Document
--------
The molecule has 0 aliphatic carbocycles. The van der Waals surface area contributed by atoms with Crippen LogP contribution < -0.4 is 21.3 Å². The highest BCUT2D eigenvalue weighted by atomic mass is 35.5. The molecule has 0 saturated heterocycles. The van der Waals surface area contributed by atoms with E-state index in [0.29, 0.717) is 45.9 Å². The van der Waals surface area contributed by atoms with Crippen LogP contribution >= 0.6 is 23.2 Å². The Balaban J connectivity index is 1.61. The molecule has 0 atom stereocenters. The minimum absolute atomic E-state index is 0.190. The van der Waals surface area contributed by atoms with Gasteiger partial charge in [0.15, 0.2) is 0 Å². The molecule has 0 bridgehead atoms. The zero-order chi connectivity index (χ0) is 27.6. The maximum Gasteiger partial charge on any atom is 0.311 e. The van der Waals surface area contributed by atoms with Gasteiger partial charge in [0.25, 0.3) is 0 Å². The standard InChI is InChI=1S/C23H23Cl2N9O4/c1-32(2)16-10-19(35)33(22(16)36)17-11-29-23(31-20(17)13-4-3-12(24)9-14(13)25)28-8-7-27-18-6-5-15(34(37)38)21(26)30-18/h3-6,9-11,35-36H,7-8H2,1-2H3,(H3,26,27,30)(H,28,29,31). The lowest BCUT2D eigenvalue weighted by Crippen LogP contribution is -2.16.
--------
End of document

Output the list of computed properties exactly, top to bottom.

The molecule has 0 aliphatic carbocycles. The van der Waals surface area contributed by atoms with Crippen LogP contribution < -0.4 is 21.3 Å². The highest BCUT2D eigenvalue weighted by atomic mass is 35.5. The molecule has 0 saturated heterocycles. The van der Waals surface area contributed by atoms with E-state index in [0.29, 0.717) is 45.9 Å². The van der Waals surface area contributed by atoms with Crippen LogP contribution >= 0.6 is 23.2 Å². The Balaban J connectivity index is 1.61. The molecule has 0 atom stereocenters. The minimum absolute atomic E-state index is 0.190. The van der Waals surface area contributed by atoms with Gasteiger partial charge in [0.15, 0.2) is 0 Å². The molecule has 0 bridgehead atoms. The zero-order chi connectivity index (χ0) is 27.6. The maximum Gasteiger partial charge on any atom is 0.311 e. The van der Waals surface area contributed by atoms with Gasteiger partial charge in [0.25, 0.3) is 0 Å². The standard InChI is InChI=1S/C23H23Cl2N9O4/c1-32(2)16-10-19(35)33(22(16)36)17-11-29-23(31-20(17)13-4-3-12(24)9-14(13)25)28-8-7-27-18-6-5-15(34(37)38)21(26)30-18/h3-6,9-11,35-36H,7-8H2,1-2H3,(H3,26,27,30)(H,28,29,31). The lowest BCUT2D eigenvalue weighted by Crippen LogP contribution is -2.16.